The women's literary organisation, Vida, recently published statistics on the representation of women writers in a range of magazines. The results range from disappointing to appalling.
Literature, as with other creative endeavours - and humanities academia - has a severe bottle-neck of those wishing to pursue it and those succeeding in gaining entrance to the profession. If gender disparity is there at admission, it will only perpetuate the situation.
As with this assessment in the New Republic,
Of the new writing published in Tin House, Granta,and The Paris Review, around one-third of it was by women. For many fiction writers and poets, publishing in these journals is a first step to getting a book contract.
If you don't get your foot in the door, it's not as though the situation will be rectified some other way.
Jessa Crispin has followed the situation with a long discussion at Bookslut, which will continue in the days to come. I wrote her an email, some of which I'll quote here:
I have over the years submitted pieces and pitches (without success) to the Atlantic, The Nation, The New Yorker, and various others I can't recall.
...I have no reason to think anything I've written has been rejected for my gender. But I'd be curious how many "cold-call" submissions these magazines even take. How many articles per year do we see in the Atlantic by a new writer who just sent in a speculative proposal? (I'm going to guess it's pretty close to NONE). Which makes me wonder how much this is a chicken/egg situation. You described feeling more comfortable sending things to editors with whom you already have a relationship: editors also prefer commissioning pieces from writers they already know.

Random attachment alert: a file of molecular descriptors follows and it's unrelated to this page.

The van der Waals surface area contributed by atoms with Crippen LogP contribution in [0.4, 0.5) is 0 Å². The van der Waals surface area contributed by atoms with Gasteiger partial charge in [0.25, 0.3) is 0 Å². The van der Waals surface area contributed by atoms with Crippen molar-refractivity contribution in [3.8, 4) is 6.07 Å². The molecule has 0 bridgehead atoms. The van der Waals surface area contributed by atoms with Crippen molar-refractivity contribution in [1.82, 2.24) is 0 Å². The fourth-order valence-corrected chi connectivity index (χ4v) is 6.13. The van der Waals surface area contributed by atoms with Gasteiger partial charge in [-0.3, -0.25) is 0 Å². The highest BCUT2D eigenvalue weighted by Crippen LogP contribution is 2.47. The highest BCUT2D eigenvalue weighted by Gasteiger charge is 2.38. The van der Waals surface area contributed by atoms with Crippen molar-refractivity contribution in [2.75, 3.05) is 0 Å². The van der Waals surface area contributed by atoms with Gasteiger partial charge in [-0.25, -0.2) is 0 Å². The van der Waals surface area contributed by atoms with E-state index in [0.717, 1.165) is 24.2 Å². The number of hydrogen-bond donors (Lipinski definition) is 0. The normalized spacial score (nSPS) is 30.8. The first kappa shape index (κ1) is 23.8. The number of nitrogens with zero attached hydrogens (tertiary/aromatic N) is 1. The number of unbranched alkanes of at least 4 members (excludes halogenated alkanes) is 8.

If the stable of writers for a publication is already gender-skewed (and most well-known magazines have both staff writers and freelancers they use on a regular basis) this isn't going to be rectified easily.
Interestingly, Peter Stothard (editor of the TLS) responsed to the Vida count - that women are represented in fluffy chick-lit, which wouldn't be reviewed in the TLS anyway. But when I've written to inquire about review books for journals like the TLS, I was interested in reviewing history books: so while I'm not saying that I deserved to be invited to write for them, I'm sure I'm not the only woman who has applied to review serious non-fiction (and not received a reply).
I wonder though how much (mis)perceptions about readership influence such editorial choices. The assumption that men are more interested in non-fiction reviews than women, is this true? The New Yorker has a higher female readership than male, and I'd be interested to know if this is true for other literary magazines. Is it a case of women not being pushy enough, sending out enough submissions to achieve representation? What is the answer?